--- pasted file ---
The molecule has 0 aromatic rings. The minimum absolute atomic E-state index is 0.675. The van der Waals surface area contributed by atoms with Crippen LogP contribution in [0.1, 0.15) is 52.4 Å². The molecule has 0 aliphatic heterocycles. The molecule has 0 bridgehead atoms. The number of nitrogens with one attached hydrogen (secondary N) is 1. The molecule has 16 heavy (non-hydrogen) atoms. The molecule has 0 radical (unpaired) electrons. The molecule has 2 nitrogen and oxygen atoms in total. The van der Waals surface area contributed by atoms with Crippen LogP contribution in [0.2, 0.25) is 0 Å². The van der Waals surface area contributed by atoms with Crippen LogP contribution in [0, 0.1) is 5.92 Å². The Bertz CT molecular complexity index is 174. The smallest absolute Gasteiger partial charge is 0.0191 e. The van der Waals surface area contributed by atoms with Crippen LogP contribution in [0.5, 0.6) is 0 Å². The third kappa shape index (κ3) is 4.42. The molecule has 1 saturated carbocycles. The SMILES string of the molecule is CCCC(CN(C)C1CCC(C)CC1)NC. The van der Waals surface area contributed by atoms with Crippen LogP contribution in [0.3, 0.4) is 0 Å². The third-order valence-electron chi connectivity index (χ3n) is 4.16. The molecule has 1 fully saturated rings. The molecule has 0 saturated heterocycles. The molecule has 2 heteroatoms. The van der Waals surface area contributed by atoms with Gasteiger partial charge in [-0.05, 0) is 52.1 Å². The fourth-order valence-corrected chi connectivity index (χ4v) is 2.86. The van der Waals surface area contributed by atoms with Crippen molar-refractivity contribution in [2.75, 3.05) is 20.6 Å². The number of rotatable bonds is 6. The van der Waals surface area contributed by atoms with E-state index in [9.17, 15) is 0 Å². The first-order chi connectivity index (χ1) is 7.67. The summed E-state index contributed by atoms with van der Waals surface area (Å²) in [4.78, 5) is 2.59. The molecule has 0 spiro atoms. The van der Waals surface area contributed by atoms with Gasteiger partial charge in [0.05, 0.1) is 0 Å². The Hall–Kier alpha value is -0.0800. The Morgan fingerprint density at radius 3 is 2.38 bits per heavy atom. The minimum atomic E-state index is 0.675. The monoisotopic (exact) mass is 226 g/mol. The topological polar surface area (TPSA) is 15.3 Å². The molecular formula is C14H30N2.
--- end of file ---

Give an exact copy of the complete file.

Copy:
The molecule has 0 aromatic rings. The minimum absolute atomic E-state index is 0.675. The van der Waals surface area contributed by atoms with Crippen LogP contribution in [0.1, 0.15) is 52.4 Å². The molecule has 0 aliphatic heterocycles. The molecule has 0 bridgehead atoms. The number of nitrogens with one attached hydrogen (secondary N) is 1. The molecule has 16 heavy (non-hydrogen) atoms. The molecule has 0 radical (unpaired) electrons. The molecule has 2 nitrogen and oxygen atoms in total. The van der Waals surface area contributed by atoms with Crippen LogP contribution in [0.2, 0.25) is 0 Å². The van der Waals surface area contributed by atoms with Crippen LogP contribution in [0, 0.1) is 5.92 Å². The Bertz CT molecular complexity index is 174. The smallest absolute Gasteiger partial charge is 0.0191 e. The van der Waals surface area contributed by atoms with Crippen LogP contribution in [0.5, 0.6) is 0 Å². The third kappa shape index (κ3) is 4.42. The molecule has 1 saturated carbocycles. The SMILES string of the molecule is CCCC(CN(C)C1CCC(C)CC1)NC. The van der Waals surface area contributed by atoms with Crippen LogP contribution in [0.3, 0.4) is 0 Å². The third-order valence-electron chi connectivity index (χ3n) is 4.16. The molecule has 1 fully saturated rings. The molecule has 0 saturated heterocycles. The molecule has 2 heteroatoms. The van der Waals surface area contributed by atoms with Gasteiger partial charge in [-0.05, 0) is 52.1 Å². The fourth-order valence-corrected chi connectivity index (χ4v) is 2.86. The van der Waals surface area contributed by atoms with Crippen molar-refractivity contribution in [2.75, 3.05) is 20.6 Å². The number of rotatable bonds is 6. The van der Waals surface area contributed by atoms with E-state index in [9.17, 15) is 0 Å². The first-order chi connectivity index (χ1) is 7.67. The summed E-state index contributed by atoms with van der Waals surface area (Å²) in [4.78, 5) is 2.59. The molecule has 0 spiro atoms. The van der Waals surface area contributed by atoms with Gasteiger partial charge in [0.05, 0.1) is 0 Å². The Hall–Kier alpha value is -0.0800. The Morgan fingerprint density at radius 3 is 2.38 bits per heavy atom. The minimum atomic E-state index is 0.675. The monoisotopic (exact) mass is 226 g/mol. The topological polar surface area (TPSA) is 15.3 Å². The molecular formula is C14H30N2.